Bad Air

Air quality is especially a concern in larger mines. Many dangerous gasses do not have a color or odor, but are nonetheless hazardous. In the old days miners would take canaries down into coal mines. The birds had small lungs and were especially sensitive to methane and carbon monoxide. If the canary stopped chirping and died miners would know that they needed to get out. Today we use more technically precise hand held instruments that can warn us of dangerous gas levels.

4 Gas or O2 Monitor

If you have a smaller budget, look for a good O2 monitor. These can be had for around $150.00. A 4 gas monitor is more expensive. Plan on about $1000.00 for a good one. These come in a wide variety and can be equipped to monitor from one to four different gasses. With a 4 gas monitor you can be more informed about the mine atmosphere. If you use an O2 only monitor, plan on moving as soon as that O2 level varies. For all underground mines the air quality must have a minimum oxygen content of 19.5% and a maximum CO2 content of 0.5%. Any variation in O2 could indicate an increase in other gases. If you don’t know, don’t risk it. Get out now and ventilate the mine later.

Areas of risk

Looking down a mine tunnel

Looking down a mine tunnel

1. Areas with no ventilation or no convection circulation (Convection circulation is the motion of warm air rising and then cooling off and sinking, producing a continuous circulation of air. Convection circulation is caused by the mine walls either heating or cooling incoming air)
2. Pools of stagnant water
3. Declines/ shafts (Air quality can change quickly with elevation)
4. Areas with heavy timbering (Decay of organic material can cause unhealthy gas levels)

Gasses can pool and stratify due to their specific gravity. Stratified gasses may be disturbed by merely walking through an area and cause symptoms when passing back through the area. Specific gravity is the ratio of the density of a substance to the density of a reference substance. Some gasses are “heavier” and sink while others are “lighter” and rise. In the case of mines, hazardous gas will stratify in a column based on its specific gravity. Gasses may pool, build-up, dissolve in water or stratify in areas of little or no air circulation such as:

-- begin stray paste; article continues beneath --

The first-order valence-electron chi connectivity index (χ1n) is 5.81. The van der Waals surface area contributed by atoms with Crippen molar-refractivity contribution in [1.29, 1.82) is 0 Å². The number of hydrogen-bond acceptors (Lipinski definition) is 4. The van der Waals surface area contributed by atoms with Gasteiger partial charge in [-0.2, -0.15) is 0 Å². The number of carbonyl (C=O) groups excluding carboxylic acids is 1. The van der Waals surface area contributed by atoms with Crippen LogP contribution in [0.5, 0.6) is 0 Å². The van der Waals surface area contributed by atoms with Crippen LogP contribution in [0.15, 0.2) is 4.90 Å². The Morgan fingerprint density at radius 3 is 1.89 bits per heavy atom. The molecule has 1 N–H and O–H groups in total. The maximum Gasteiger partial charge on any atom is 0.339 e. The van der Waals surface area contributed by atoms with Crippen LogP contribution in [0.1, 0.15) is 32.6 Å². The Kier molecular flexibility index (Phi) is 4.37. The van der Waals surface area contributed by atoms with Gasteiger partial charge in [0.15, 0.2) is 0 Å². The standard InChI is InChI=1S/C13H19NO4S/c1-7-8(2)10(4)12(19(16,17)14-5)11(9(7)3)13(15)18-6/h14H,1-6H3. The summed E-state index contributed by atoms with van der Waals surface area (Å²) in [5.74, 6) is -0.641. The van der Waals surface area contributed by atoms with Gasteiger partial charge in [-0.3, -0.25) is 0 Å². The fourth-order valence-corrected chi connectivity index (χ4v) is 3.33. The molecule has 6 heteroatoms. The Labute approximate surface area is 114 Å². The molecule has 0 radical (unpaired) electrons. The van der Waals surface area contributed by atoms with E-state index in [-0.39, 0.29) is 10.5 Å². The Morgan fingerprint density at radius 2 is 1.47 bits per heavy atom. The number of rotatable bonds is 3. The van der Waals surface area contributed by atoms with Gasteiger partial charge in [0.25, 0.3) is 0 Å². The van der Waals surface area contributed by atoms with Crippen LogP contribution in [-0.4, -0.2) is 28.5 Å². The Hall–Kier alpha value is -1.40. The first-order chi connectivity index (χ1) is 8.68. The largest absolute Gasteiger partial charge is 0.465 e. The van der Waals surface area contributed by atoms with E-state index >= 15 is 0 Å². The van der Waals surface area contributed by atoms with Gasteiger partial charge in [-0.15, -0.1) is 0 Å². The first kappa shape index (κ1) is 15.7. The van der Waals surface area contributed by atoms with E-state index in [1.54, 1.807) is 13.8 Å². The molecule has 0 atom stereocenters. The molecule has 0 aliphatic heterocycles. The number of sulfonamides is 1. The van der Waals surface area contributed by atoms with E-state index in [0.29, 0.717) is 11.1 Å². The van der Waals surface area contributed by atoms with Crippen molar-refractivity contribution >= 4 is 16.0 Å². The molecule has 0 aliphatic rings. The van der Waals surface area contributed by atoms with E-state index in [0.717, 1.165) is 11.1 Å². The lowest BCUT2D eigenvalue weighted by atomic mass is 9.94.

1. Shaft bottoms
2. Dead-end drifts or stopes
3. Declines
4. Isolated areas
5. Pools of stagnant water

If you encounter standing water, carefully stir up the water in a small area and hold a gas meter close to the water. Sometimes the water will actually bubble up when disturbed, due to the saturation of dissolved gasses in the standing water. Assess standing water before passing by or through it.
The Mine Safety and Training Authority (MSTA) will be offering a course that will provide more details on what gases are hazardous and what to monitor underground, including the symptoms dangerous gases can cause.

The Mine Safety and Training Authority (MSTA) will be offering a course that will provide more details on what gases are hazardous and what to look out for, including the symptoms dangerous gases cause.

Mining Terminology – Dangerous gas levels

Black Damp – Nitrogen dioxide / Carbon dioxide
After Damp – Carbon dioxide / nitrogen dioxide and nitrogen monoxide
Fire Damp – any mixture of flammable gasses
Stink Damp – Hydrogen sulfide / Sulfur dioxide
White Damp – Carbon monoxide

The advice regarding safety, found above, does not cover every danger you might encounter in a mine and is not a substitute for sound judgement. We recommend becoming as educated as you can on mine safety. The more you know the better chance you will have of enjoying your mine and extracting the ores without incident.

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